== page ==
Glaucoma is an eye disease that gradually steals your vision. Often, glaucoma has no symptoms and can suddenly result in vision loss. Without proper treatment, glaucoma can lead to blindness. The good news is that with regular eye exams, early detection, and treatment, you can preserve your sight.


Modern medicine offers a number of very good drugs for the treatment of glaucoma. There are many types of lasers by which we can achieve control of intraocular pressure. In practice, over 95% of patients are treated successfully only with drops. However when this does not help a surgery treatment is needed.


When there is Glaucoma the most frequently performed surgical procedure is trabeculectomy.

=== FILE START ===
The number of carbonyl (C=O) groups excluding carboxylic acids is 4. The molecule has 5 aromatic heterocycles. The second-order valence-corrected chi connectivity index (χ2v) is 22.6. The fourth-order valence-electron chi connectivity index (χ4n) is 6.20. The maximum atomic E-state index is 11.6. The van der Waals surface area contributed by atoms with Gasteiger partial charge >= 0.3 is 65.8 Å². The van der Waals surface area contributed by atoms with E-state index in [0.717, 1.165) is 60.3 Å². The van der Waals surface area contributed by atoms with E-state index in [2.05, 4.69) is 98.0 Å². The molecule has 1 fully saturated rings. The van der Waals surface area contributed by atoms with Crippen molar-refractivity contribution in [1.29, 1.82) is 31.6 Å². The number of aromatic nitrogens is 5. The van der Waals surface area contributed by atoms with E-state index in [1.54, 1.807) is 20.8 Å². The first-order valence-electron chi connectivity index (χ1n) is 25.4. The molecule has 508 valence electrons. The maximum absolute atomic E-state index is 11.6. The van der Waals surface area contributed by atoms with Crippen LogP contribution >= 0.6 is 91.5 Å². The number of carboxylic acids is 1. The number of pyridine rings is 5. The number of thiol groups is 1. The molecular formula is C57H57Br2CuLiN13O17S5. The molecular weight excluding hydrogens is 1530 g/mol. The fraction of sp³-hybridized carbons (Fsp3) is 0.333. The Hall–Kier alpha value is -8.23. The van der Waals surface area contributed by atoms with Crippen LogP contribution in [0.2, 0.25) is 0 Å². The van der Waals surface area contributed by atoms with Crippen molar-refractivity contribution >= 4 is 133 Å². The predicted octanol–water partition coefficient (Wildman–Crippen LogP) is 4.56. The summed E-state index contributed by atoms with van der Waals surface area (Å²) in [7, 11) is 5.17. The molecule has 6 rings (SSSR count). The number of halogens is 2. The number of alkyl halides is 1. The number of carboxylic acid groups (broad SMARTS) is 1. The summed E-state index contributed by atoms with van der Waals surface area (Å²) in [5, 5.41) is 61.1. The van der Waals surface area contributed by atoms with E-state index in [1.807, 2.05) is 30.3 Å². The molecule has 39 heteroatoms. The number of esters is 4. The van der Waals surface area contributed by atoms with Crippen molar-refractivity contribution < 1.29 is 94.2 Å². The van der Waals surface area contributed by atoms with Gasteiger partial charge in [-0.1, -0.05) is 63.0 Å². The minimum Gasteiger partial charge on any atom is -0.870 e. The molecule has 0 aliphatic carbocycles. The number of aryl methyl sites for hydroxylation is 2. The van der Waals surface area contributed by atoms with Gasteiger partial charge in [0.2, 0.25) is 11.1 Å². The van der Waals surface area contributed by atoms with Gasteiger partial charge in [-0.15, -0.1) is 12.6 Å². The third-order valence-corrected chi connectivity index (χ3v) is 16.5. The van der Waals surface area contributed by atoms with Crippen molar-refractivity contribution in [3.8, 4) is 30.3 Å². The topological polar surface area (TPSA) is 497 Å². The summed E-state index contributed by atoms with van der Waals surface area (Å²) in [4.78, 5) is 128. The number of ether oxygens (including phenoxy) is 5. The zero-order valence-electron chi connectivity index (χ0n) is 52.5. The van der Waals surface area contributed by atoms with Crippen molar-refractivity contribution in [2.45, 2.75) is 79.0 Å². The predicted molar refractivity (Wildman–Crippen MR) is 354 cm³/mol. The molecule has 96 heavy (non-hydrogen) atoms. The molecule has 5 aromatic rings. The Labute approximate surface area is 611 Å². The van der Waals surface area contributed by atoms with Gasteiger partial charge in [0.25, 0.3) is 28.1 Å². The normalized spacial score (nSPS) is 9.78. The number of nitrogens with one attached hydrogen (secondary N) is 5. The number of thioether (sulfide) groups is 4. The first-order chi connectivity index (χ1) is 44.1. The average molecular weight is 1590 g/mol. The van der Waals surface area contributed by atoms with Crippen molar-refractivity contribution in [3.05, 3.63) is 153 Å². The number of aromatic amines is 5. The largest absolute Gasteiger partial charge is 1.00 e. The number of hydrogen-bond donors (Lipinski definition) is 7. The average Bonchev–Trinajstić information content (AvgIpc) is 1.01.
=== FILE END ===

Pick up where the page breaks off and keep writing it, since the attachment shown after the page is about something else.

What is trabeculectomy?

An additional drainage is made with or without impant where fluid can flow forming a slight bubble or elevation underneath the upper eyelid, known as a bleb. After the fluid flows into the bleb, the fluid is re-absorbed by vessels, which allow the body to carry the fluid away. The aim of this routine procedure assures lower intraoculer pressure.
The surgeon cuts and folds back the conjunctiva, makes an apron-shaped flap half-way down within the sclera, folds the flap back and removes tissue enough to make a hole into the front chamber of the eye. Then, the conjunctiva is sewn back in place to cover the area and to begin sopping up the fluid coming out, like a sponge.

There are various types of implants that can be inserted in order to regulate the flow from the eye and the delay of adhesions. The most commonly used are EX-PRESS™ Glaucoma Filtration Device and Ahmed valve.